Being able to recognize people from looks is another thing usually taken for granted. When you can’t recognize people you meet frequently from their looks, unless you are a white cane or guide dog user, can bring a whole big set of problems. There is a fancy word for faceblindness: prosopagnosia. Meaning that everyone looks pretty much the same. A face is a face is a face. Just like when you read a book, a letter e is a letter e and you can’t tell what typeface or font they use in what you are reading. In people that means relying on other features to recognize the ones you meet frequently – like their hair or clothes. But people have haircuts and dye their hair, and change their dressing styles. Or wear or don’t wear makeup, or walk differently in high heels than running shoes. Body language and all the small things a person does to interact with the world around them can help in figuring out who is who. And you can then recognize your coworkers or neighbors when you meet in the grocery store. Sometimes.
Or some learn to rely on the voice. Recognize the people from their normal voice. Learning to recognize a person from voice will also take quite some time, unless the person has a very unique voice. In an event or location it’ll be easier as you only have to recognize five or twenty voices to tell who is who. But have someone like a neighbor who you have talked a few times only run into you in grocery store? Close to impossible, unless their voice use or accent is that different. Guess how embarrassing it can be when people frequently recognize you and you have no clue who they are? Warning people about the poor facial recognition or asking others if you’ve met can only go so far. “Have we met?” can be a very open possibility when two face or regular blind meet.
Those are the biggest interpersonal visual things.
Then there are plenty of others that are more of things than people.
The ability to read print is a huge one. When you buy food or cosmetics or read a menu to order something. Or have to fill in a paper for an order or questionnaire or medical consent forms etc. Or figure if that bottle is for sleeping pills or for something you need in the morning. Or if that carton is almond milk or egg whites. There’s print everywhere. For a reduced ability to read print there a lot of workarounds though, such as having a clue what something is supposed to look like. Maybe the almond milk comes in a light brown carton and the egg whites in a blue one. Or the sleeping pills might be small and white but the morning pills could be of a different color, size or shape. And on the same time the other senses learn to be used too. Have a smell to figure what is in that bottle before you pour it in the coffee. Taste a small amount of that white stuff to test if it’s salt or sugar and so on.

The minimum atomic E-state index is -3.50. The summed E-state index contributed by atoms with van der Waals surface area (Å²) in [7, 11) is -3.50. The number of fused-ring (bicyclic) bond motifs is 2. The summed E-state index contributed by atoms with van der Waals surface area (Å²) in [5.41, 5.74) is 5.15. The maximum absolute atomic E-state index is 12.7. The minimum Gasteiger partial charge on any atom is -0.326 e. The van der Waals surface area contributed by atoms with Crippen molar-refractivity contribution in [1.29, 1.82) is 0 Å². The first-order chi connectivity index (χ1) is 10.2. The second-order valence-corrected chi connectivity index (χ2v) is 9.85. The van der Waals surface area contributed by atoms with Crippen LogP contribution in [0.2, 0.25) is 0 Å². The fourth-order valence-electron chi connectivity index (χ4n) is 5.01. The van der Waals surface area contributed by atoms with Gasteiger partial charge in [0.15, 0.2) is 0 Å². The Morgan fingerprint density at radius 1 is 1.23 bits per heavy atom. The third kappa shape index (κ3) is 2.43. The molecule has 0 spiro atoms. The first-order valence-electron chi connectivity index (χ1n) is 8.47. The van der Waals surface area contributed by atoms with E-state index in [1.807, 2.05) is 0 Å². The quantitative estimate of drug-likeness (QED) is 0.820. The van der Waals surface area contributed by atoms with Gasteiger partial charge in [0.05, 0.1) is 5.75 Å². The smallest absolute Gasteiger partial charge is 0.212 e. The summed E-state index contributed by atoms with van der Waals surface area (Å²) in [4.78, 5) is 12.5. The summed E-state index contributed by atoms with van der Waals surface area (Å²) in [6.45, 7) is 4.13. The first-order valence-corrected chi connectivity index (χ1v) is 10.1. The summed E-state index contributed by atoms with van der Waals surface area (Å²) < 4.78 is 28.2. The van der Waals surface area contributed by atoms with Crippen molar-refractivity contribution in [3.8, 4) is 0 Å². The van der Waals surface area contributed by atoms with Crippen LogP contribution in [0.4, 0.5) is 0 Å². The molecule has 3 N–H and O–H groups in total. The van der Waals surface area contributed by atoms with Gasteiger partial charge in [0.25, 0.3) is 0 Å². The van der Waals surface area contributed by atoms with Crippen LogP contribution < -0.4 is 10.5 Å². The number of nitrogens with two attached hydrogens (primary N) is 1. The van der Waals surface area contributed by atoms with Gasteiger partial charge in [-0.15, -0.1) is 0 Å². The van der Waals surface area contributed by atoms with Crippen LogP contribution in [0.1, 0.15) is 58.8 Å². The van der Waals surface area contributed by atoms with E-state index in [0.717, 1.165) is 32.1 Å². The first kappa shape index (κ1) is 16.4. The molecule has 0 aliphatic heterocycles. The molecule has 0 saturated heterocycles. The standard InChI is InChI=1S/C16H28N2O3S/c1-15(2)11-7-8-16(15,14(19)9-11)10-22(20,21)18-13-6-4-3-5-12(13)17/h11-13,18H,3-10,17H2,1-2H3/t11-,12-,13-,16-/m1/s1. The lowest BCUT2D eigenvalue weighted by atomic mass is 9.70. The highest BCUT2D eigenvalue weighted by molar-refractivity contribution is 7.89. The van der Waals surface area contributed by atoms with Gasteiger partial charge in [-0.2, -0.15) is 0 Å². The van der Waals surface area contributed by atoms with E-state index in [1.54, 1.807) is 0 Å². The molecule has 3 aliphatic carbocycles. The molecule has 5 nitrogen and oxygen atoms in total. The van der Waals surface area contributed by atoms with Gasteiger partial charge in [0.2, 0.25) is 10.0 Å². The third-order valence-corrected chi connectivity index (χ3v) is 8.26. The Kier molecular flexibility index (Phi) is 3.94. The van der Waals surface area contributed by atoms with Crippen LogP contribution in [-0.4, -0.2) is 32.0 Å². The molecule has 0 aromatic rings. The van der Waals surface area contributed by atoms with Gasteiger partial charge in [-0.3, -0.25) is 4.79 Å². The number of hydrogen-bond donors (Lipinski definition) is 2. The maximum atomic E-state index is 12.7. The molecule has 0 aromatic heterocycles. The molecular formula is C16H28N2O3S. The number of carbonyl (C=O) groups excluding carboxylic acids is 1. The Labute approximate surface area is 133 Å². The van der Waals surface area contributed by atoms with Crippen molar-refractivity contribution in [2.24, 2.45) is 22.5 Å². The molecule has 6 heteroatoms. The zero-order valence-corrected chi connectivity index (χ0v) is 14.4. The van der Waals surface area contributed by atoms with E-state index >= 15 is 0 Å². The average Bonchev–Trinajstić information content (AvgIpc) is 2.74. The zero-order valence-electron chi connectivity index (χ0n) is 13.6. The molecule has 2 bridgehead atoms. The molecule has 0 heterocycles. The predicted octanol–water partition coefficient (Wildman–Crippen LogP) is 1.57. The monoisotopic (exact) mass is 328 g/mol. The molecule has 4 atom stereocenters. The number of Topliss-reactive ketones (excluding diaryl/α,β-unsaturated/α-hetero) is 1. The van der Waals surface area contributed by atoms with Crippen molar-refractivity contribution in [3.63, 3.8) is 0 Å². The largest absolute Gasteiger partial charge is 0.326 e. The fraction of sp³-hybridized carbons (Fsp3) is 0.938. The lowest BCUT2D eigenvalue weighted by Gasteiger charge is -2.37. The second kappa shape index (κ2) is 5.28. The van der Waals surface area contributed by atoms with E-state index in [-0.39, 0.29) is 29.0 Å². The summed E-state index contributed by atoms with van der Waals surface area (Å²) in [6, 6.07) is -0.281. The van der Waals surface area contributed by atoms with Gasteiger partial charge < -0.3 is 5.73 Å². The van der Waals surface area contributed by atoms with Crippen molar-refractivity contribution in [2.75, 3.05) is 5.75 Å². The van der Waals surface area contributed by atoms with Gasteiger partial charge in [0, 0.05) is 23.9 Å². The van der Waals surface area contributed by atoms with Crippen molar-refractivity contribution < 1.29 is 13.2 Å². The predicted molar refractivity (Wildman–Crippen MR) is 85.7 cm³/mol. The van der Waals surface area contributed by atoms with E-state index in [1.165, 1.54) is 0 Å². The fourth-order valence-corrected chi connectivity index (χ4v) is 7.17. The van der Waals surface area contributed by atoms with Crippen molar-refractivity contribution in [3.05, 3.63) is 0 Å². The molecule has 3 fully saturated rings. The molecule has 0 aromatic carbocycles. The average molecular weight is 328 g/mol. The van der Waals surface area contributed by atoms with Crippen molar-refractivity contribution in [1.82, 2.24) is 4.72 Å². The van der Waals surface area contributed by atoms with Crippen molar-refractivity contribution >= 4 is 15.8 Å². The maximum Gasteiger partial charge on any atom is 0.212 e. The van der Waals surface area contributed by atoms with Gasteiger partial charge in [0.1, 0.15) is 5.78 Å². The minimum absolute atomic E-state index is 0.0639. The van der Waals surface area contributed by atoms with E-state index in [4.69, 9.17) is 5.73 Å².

The ability to recognize places, things and where you are from visual cues. Crossing a road by foot without having to guess if it’s green for you without a wild guess and intense observation of contextual cues of traffic patterns and when cars are stopped in which direction. The lovely ease of not having to search for a door in glass building, or not having to feel like an idiot when you’re standing in the middle of the room because you thought you were by the wall “over there” where you were asked to go.
Not having to have a system for locations and organization systems for everything has to be nice. When there is less reliance of eye input there will have to be other methods. How can you tell which of the bottles in the shower is a shampoo, and which ones are the balsam and shower gel? The things will always be in the same order, and with either different shaped bottles or having additional cues like a thin or thick rubberband so you can tell which one is which. You won’t have to rememeber where everything is and in which order or how to walk there because you can just look at things. Must be nice.
Other things are much minor, but that doesn’t mean they don’t matter. They matter different amount to different people and situations, but to me less than to the average person I guess. Things like the ability to wear whichever shoes you want because you can easily see the ground. Or applying makeup. Or knowing what kind of things are fashionable this year, or if the colors and shades of your outfit will match.